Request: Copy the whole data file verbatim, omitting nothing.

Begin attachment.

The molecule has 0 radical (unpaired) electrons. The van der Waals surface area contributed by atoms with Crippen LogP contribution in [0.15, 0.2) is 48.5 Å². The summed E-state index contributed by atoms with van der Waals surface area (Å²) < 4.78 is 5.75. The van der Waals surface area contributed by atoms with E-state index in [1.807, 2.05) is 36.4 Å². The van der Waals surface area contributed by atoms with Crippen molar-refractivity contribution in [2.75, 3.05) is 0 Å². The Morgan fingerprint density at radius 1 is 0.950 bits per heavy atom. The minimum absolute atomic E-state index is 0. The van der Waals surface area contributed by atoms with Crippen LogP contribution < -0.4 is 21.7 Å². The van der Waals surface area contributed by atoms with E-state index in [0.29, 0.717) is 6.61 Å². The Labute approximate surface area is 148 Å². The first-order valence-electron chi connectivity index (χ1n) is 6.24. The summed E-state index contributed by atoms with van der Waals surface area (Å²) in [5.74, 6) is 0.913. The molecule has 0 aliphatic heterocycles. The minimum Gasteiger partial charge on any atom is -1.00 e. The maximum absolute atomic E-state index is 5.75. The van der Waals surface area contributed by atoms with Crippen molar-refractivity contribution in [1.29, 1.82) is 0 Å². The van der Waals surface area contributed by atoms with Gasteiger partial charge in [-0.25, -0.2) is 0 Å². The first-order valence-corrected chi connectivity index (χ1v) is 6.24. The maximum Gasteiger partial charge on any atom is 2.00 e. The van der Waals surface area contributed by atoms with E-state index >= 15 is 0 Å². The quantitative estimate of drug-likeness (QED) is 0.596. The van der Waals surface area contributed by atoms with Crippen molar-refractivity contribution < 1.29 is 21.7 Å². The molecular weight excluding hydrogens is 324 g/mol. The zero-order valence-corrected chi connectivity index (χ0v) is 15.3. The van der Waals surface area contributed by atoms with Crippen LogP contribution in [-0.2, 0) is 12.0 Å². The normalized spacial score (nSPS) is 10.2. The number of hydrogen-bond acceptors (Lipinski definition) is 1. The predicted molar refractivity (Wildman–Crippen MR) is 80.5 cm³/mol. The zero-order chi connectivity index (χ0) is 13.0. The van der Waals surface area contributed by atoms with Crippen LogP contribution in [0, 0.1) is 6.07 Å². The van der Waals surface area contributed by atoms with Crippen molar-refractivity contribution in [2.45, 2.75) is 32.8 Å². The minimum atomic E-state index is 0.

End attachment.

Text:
The molecule has 0 radical (unpaired) electrons. The van der Waals surface area contributed by atoms with Crippen LogP contribution in [0.15, 0.2) is 48.5 Å². The summed E-state index contributed by atoms with van der Waals surface area (Å²) < 4.78 is 5.75. The van der Waals surface area contributed by atoms with E-state index in [1.807, 2.05) is 36.4 Å². The van der Waals surface area contributed by atoms with Crippen molar-refractivity contribution in [2.75, 3.05) is 0 Å². The Morgan fingerprint density at radius 1 is 0.950 bits per heavy atom. The minimum absolute atomic E-state index is 0. The van der Waals surface area contributed by atoms with Crippen LogP contribution < -0.4 is 21.7 Å². The van der Waals surface area contributed by atoms with E-state index in [0.29, 0.717) is 6.61 Å². The Labute approximate surface area is 148 Å². The first-order valence-electron chi connectivity index (χ1n) is 6.24. The summed E-state index contributed by atoms with van der Waals surface area (Å²) in [5.74, 6) is 0.913. The molecule has 0 aliphatic heterocycles. The minimum Gasteiger partial charge on any atom is -1.00 e. The maximum absolute atomic E-state index is 5.75. The van der Waals surface area contributed by atoms with Crippen molar-refractivity contribution in [1.29, 1.82) is 0 Å². The van der Waals surface area contributed by atoms with Gasteiger partial charge in [-0.25, -0.2) is 0 Å². The first-order valence-corrected chi connectivity index (χ1v) is 6.24. The maximum Gasteiger partial charge on any atom is 2.00 e. The van der Waals surface area contributed by atoms with E-state index >= 15 is 0 Å². The quantitative estimate of drug-likeness (QED) is 0.596. The van der Waals surface area contributed by atoms with Crippen molar-refractivity contribution < 1.29 is 21.7 Å². The molecular weight excluding hydrogens is 324 g/mol. The zero-order valence-corrected chi connectivity index (χ0v) is 15.3. The van der Waals surface area contributed by atoms with Crippen LogP contribution in [-0.2, 0) is 12.0 Å². The normalized spacial score (nSPS) is 10.2. The number of hydrogen-bond acceptors (Lipinski definition) is 1. The predicted molar refractivity (Wildman–Crippen MR) is 80.5 cm³/mol. The zero-order chi connectivity index (χ0) is 13.0. The van der Waals surface area contributed by atoms with Crippen LogP contribution in [0, 0.1) is 6.07 Å². The van der Waals surface area contributed by atoms with Crippen molar-refractivity contribution in [2.45, 2.75) is 32.8 Å². The minimum atomic E-state index is 0.